Early on in my craft beer education, I distinctly recall hearing the lore of the Trappist breweries for the first time. There was something mystical about the background: Seven breweries housed in antiquated European monasteries, most dating from the 1800s or earlier. There were few words in beer that more strongly implied quality—not all beer made at monasteries was Trappist, but few disagreed that the best Belgian-style abbey ales in the world were made at monasteries with names like Westvleteren, Rochefort and Chimay.
But does that distinction really mean the same thing when it’s been newly granted? Within the last three years, the world has seen the arrival of three new Trappist breweries, expanding the count to 10. In 2012, the Austrian Stift Engelszell made history by being the first to be certified by the International Trappist Association outside of Belgium or The Netherlands. And in 2013, St. Joseph’s Abbey in Spencer, Massachusetts did something that many wouldn’t have believed possible, becoming a certified Trappist brewery right here in the United States. They make only one beer, Spencer Trappist Ale, and until recently it was fairly hard to acquire. But now, America’s only Trappist brew is getting out there, ready to be measured and judged against some of the greatest Belgian ales in the world.
Spencer Trappist Ale is what is occasionally referred to as a “patersbier,” a term sometimes used interchangeably with “Belgian single/singel” to denote a lower alcohol, typically blonde, drinkable Belgian ale that is served to the monks either on special occasions or as part of their daily rations at the monastery. It’s not the most common style of abbey ale to see commercially, being much surpassed by dubbel, tripel, quadrupel, etc., but it has started to see a comeback, with many more commercial variants showing up on store shelves these days. I’m all for it—a light, zesty Belgian single is, to me, one of the best styles of lawnmower beer in the world.
With that said, the St. Joseph product isn’t quite as light as others, an “overgrown single” of sorts, weighing in at 6.5% ABV. It’s easy to imagine that such a style was chosen because other examples from Belgian brewers aren’t quite as common, creating a niche for the brewers of St. Joseph’s Abbey to claim for their own. And they really do succeed admirably at that.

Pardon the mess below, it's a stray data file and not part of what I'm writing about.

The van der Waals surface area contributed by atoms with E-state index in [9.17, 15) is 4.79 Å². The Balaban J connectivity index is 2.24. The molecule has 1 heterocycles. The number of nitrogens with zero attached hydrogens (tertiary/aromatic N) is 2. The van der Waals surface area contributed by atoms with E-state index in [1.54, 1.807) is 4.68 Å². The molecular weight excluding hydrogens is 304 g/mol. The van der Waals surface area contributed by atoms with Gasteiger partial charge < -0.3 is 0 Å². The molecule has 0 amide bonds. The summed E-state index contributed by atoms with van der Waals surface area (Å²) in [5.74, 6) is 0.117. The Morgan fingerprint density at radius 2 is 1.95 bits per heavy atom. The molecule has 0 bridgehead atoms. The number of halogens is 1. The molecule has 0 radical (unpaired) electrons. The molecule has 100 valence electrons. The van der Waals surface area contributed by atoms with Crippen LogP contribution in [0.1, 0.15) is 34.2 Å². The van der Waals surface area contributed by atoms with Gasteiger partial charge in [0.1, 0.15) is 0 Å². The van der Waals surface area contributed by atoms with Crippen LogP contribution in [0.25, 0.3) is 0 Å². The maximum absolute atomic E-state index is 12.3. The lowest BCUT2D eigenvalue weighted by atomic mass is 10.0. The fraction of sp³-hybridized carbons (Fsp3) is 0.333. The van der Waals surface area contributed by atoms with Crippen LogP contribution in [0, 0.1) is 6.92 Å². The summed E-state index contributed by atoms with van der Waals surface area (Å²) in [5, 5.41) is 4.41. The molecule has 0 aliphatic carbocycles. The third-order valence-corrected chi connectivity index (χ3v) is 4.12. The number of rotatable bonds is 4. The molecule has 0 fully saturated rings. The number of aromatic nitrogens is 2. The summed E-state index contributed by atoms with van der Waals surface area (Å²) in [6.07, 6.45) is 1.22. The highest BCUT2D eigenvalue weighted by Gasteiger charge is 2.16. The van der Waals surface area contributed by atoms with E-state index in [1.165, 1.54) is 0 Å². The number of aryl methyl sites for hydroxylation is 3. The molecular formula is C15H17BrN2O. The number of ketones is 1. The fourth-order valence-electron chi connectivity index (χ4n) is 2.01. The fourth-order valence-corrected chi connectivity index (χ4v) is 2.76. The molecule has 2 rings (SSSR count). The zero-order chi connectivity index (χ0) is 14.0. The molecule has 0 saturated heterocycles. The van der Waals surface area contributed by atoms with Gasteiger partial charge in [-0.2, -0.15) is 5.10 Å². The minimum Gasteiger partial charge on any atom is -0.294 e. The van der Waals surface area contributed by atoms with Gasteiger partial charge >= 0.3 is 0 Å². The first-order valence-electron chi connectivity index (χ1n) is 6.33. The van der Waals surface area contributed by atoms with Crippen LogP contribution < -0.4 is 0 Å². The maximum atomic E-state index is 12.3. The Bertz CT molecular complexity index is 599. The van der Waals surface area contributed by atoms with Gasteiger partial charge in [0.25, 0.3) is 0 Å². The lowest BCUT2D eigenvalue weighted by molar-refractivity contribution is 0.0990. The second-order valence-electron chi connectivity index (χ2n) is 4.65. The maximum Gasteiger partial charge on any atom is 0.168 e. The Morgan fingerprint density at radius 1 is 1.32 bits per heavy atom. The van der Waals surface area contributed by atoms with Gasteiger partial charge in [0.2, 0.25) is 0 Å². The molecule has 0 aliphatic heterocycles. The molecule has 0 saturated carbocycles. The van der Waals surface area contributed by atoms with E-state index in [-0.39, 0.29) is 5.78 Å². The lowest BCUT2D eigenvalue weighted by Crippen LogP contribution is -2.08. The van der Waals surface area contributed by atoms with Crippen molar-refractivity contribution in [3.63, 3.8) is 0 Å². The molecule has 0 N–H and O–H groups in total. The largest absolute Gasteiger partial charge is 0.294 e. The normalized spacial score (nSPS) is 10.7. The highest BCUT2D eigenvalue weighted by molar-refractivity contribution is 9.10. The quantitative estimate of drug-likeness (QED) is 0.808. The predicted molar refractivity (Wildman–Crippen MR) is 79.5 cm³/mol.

The beer pours a golden/amber hue, and immediately earns comparisons to classic abbey ales in its aroma. There’s a lot of funk on the nose of this beer, and spices such as clove and pepper, atop a toasted graininess. It smells like any Belgian beer fan would hope the first American Trappist offering would: It smells like it belongs.
On the palate, more toasted grain comes forward, as well as a light honey sweetness likely owing to the slightly higher ABV. It’s a malt-focused beer with very clean, pleasant accents of fruitiness, especially in flavors of pear, green apple and a touch of peppery spice. Still more quaffable than all the bigger abbey ale styles, it nevertheless rewards a little bit of contemplation, as most abbey ales do.
Spencer Trappist Ale is ultimately a perfect starting point for the brewers at the St. Joseph Abbey, a beer that demanded careful planning and execution to make an impact and stand proudly alongside historical giants. I sincerely hope the brewery will someday produce other classic styles as well, perhaps in an effort to show the Belgian brewers just how good American abbey ales can be.
Congratulations, St. Joseph Abbey. You have officially arrived.
Brewery: St. Joseph Abbey
City: Spencer, MA
Style: Abbey-style patersbier
Availability: 11.2 oz bottles